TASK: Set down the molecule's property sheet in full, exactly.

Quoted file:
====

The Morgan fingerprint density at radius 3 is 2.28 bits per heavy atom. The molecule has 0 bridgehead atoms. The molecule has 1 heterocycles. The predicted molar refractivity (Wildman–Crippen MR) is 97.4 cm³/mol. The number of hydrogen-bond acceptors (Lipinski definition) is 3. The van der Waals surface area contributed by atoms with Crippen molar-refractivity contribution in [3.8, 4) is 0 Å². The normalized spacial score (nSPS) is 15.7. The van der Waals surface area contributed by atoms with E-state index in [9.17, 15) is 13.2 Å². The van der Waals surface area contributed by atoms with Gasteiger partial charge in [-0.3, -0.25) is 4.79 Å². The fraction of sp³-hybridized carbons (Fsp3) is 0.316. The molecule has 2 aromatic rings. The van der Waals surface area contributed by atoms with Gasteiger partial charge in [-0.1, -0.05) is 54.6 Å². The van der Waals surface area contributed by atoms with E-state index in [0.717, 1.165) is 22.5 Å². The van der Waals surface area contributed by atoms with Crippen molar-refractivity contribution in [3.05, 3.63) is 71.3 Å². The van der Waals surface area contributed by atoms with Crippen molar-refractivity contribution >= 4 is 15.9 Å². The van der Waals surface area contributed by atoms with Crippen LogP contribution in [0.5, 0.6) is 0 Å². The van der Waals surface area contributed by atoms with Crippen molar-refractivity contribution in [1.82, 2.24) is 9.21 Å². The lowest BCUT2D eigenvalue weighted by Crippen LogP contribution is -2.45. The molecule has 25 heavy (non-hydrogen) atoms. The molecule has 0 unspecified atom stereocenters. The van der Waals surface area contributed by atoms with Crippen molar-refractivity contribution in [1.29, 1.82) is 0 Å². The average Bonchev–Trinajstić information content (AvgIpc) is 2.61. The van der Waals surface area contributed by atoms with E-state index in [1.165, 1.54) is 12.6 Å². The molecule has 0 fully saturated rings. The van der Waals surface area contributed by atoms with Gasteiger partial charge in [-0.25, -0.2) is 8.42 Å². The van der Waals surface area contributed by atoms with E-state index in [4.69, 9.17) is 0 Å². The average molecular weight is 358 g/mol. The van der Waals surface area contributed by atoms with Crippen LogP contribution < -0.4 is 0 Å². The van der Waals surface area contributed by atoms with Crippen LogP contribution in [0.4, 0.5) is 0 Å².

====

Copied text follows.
The Morgan fingerprint density at radius 3 is 2.28 bits per heavy atom. The molecule has 0 bridgehead atoms. The molecule has 1 heterocycles. The predicted molar refractivity (Wildman–Crippen MR) is 97.4 cm³/mol. The number of hydrogen-bond acceptors (Lipinski definition) is 3. The van der Waals surface area contributed by atoms with Crippen molar-refractivity contribution in [3.8, 4) is 0 Å². The normalized spacial score (nSPS) is 15.7. The van der Waals surface area contributed by atoms with E-state index in [9.17, 15) is 13.2 Å². The van der Waals surface area contributed by atoms with Gasteiger partial charge in [-0.3, -0.25) is 4.79 Å². The fraction of sp³-hybridized carbons (Fsp3) is 0.316. The molecule has 2 aromatic rings. The van der Waals surface area contributed by atoms with Gasteiger partial charge in [-0.1, -0.05) is 54.6 Å². The van der Waals surface area contributed by atoms with E-state index in [0.717, 1.165) is 22.5 Å². The van der Waals surface area contributed by atoms with Crippen molar-refractivity contribution in [3.05, 3.63) is 71.3 Å². The van der Waals surface area contributed by atoms with Crippen molar-refractivity contribution >= 4 is 15.9 Å². The van der Waals surface area contributed by atoms with Crippen LogP contribution in [0.5, 0.6) is 0 Å². The van der Waals surface area contributed by atoms with Crippen molar-refractivity contribution in [1.82, 2.24) is 9.21 Å². The lowest BCUT2D eigenvalue weighted by Crippen LogP contribution is -2.45. The molecule has 25 heavy (non-hydrogen) atoms. The molecule has 0 unspecified atom stereocenters. The van der Waals surface area contributed by atoms with Crippen molar-refractivity contribution in [1.29, 1.82) is 0 Å². The average Bonchev–Trinajstić information content (AvgIpc) is 2.61. The van der Waals surface area contributed by atoms with E-state index in [1.165, 1.54) is 12.6 Å². The molecule has 0 fully saturated rings. The van der Waals surface area contributed by atoms with Gasteiger partial charge in [-0.25, -0.2) is 8.42 Å². The van der Waals surface area contributed by atoms with E-state index in [4.69, 9.17) is 0 Å². The average molecular weight is 358 g/mol. The van der Waals surface area contributed by atoms with Crippen LogP contribution < -0.4 is 0 Å². The van der Waals surface area contributed by atoms with Crippen LogP contribution in [0.4, 0.5) is 0 Å².